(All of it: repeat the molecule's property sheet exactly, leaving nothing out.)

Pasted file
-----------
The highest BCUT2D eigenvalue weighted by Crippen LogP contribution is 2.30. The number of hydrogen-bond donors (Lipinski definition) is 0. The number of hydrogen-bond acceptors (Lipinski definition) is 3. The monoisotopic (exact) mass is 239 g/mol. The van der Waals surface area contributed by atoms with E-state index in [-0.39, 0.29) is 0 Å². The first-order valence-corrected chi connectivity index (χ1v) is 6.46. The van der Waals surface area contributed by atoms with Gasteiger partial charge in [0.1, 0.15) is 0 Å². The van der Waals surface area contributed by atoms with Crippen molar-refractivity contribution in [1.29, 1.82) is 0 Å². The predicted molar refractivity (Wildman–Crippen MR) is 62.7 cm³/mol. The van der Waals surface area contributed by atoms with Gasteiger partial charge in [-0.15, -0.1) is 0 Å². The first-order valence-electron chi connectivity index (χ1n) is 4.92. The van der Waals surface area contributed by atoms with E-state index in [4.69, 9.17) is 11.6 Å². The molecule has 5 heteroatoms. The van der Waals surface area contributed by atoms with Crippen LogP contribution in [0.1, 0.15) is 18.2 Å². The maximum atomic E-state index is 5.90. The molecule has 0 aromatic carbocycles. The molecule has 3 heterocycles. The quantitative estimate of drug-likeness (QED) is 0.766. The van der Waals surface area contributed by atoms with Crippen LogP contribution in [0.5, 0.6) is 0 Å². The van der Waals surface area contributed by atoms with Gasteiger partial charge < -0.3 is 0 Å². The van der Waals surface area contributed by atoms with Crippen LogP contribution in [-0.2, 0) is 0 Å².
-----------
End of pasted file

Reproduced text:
The highest BCUT2D eigenvalue weighted by Crippen LogP contribution is 2.30. The number of hydrogen-bond donors (Lipinski definition) is 0. The number of hydrogen-bond acceptors (Lipinski definition) is 3. The monoisotopic (exact) mass is 239 g/mol. The van der Waals surface area contributed by atoms with E-state index in [-0.39, 0.29) is 0 Å². The first-order valence-corrected chi connectivity index (χ1v) is 6.46. The van der Waals surface area contributed by atoms with Gasteiger partial charge in [0.1, 0.15) is 0 Å². The van der Waals surface area contributed by atoms with Crippen molar-refractivity contribution in [1.29, 1.82) is 0 Å². The predicted molar refractivity (Wildman–Crippen MR) is 62.7 cm³/mol. The van der Waals surface area contributed by atoms with Gasteiger partial charge in [-0.15, -0.1) is 0 Å². The first-order valence-electron chi connectivity index (χ1n) is 4.92. The van der Waals surface area contributed by atoms with E-state index in [4.69, 9.17) is 11.6 Å². The molecule has 5 heteroatoms. The van der Waals surface area contributed by atoms with Crippen LogP contribution in [0.1, 0.15) is 18.2 Å². The maximum atomic E-state index is 5.90. The molecule has 0 aromatic carbocycles. The molecule has 3 heterocycles. The quantitative estimate of drug-likeness (QED) is 0.766. The van der Waals surface area contributed by atoms with Crippen LogP contribution in [0.5, 0.6) is 0 Å². The van der Waals surface area contributed by atoms with Gasteiger partial charge < -0.3 is 0 Å². The van der Waals surface area contributed by atoms with Crippen LogP contribution in [-0.2, 0) is 0 Å².